A Jihadist Group That's Too Radical For Al Qaeda Is Threatening Iraq's Water Supply
Bilal Fawzi / AP
Earlier today, fighters from ISIS, which was actually expelled from Al Qaeda's global network in February, captured Mosul, the capital of northern Iraq and the country's second largest city. The entirety of the city is reported to be in ISIS's hands since government troops and police officers abandoned their posts before the offensive.ISIS's control of Mosul places it in a prime position to launch an attack against the Mosul Dam, the largest in the country. The dam impedes the Tigris River, which, along with the Euphrates River, is the main source of water for the vast majority of Iraq's 32 million citizens.
In January 2014, ISIS took control of the Fallujah Dam along the Euphrates. The Iraqi Security Forces (ISF) was not able to retake control of the dam until April.During their months in control of the dam, ISIS managed to block the Euphrates, flooding the area around Fallujah while cutting off water to the southern and central districts of Iraq.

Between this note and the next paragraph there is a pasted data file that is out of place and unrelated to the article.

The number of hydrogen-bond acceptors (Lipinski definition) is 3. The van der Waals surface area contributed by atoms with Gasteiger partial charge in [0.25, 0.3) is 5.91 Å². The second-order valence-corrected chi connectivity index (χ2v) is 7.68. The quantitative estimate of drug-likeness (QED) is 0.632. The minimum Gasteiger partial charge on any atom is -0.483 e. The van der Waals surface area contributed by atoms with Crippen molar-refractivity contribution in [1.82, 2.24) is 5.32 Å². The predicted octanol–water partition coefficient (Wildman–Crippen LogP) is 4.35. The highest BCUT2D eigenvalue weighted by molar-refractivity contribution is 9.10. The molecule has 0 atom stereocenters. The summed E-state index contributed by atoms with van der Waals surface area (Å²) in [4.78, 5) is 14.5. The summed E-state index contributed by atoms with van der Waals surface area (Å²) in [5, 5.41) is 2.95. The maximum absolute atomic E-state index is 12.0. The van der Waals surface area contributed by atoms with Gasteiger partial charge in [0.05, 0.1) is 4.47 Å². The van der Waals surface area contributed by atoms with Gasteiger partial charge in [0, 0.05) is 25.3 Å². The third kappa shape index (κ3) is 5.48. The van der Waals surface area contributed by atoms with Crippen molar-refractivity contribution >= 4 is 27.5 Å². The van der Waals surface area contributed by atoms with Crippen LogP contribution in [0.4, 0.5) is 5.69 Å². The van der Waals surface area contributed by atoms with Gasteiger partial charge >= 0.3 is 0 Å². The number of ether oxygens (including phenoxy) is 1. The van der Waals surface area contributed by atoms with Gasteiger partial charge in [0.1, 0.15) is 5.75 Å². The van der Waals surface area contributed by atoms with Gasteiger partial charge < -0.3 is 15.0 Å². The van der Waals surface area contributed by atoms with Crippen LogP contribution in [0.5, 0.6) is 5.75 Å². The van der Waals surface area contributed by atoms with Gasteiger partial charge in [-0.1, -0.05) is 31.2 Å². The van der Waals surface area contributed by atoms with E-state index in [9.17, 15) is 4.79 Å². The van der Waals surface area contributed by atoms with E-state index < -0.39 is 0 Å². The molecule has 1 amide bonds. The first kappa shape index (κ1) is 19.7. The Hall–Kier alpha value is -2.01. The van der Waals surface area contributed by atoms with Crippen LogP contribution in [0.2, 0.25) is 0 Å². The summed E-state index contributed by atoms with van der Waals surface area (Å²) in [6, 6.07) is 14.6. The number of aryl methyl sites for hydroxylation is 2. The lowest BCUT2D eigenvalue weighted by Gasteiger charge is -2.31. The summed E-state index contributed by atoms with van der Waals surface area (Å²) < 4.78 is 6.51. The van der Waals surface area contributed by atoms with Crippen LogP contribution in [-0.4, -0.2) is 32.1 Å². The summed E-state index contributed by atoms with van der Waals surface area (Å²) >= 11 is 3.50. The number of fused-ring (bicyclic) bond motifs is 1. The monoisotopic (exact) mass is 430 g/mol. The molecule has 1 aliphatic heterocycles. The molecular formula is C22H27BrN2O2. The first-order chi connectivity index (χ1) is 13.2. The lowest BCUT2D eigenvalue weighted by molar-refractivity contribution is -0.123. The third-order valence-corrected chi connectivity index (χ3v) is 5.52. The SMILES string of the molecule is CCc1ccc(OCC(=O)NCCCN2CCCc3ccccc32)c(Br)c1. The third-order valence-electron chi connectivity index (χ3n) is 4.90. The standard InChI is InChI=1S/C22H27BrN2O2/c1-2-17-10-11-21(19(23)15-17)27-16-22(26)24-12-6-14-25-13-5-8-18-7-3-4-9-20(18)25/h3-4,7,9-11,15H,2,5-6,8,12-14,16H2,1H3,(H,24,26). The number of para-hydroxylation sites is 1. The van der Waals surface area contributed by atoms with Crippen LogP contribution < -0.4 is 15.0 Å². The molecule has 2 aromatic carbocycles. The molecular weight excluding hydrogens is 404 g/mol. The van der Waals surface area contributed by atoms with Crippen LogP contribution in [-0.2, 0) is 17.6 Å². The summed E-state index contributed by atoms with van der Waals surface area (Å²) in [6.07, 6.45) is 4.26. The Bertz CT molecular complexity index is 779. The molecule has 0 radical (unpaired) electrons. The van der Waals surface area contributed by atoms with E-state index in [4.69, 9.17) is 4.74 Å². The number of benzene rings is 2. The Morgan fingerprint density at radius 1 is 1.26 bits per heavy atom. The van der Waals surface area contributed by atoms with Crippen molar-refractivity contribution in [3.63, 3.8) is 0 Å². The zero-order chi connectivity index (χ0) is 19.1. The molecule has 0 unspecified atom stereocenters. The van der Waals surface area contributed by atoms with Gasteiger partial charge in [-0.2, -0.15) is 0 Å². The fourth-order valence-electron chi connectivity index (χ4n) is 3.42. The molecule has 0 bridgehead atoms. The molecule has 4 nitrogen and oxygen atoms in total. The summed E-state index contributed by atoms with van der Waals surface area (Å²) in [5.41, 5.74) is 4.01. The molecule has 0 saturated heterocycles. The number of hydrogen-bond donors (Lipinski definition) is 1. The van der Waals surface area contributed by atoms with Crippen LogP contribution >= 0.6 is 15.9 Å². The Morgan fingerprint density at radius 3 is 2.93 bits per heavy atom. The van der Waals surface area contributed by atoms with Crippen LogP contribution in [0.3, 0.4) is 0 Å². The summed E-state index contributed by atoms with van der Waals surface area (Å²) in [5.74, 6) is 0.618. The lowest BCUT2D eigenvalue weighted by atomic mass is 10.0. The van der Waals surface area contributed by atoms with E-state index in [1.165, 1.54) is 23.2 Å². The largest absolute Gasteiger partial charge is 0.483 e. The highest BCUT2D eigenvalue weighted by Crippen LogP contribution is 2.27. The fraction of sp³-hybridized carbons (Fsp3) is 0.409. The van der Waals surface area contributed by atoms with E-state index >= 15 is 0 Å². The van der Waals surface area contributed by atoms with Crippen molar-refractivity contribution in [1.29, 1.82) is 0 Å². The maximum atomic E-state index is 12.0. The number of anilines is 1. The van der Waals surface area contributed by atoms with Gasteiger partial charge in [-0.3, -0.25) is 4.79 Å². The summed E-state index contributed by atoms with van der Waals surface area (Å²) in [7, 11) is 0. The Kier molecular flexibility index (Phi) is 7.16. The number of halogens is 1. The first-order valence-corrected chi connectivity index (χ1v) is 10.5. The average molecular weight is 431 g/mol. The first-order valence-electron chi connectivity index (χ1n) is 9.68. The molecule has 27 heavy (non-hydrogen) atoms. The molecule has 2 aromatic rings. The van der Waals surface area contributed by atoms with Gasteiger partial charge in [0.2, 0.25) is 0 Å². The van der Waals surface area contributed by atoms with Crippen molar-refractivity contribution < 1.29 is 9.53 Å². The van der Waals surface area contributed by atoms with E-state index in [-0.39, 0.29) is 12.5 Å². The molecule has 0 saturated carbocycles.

Mohammad Al-Hayis, the head of the Sons of Iraq Council, a Sunni tribal movement opposed to al Qaeda, told Asharq Al-Awsat that ISIS' control of the Fallujah dam had:... two objectives: on the one hand, they want to drown the areas surrounding Fallujah, but the sudden attack by the army foiled that plan; on the other hand, they want to cut off water supply to the central and southern governates in order to give their war a sectarian dimension. The majority of central and southern Iraq is Shia, while ISIS is a radical Sunni group. The U.S. Embassy in Baghdad estimated that ISIS' actions in Fallujah caused a water shortage for hundreds of thousands of Iraqis.
ISIS has also previously rendered water sources undrinkable. On April 17, gunmen detonated IEDs on a oil pipeline causing a massive spill which contaminated the western half of Baghdad's water supply.
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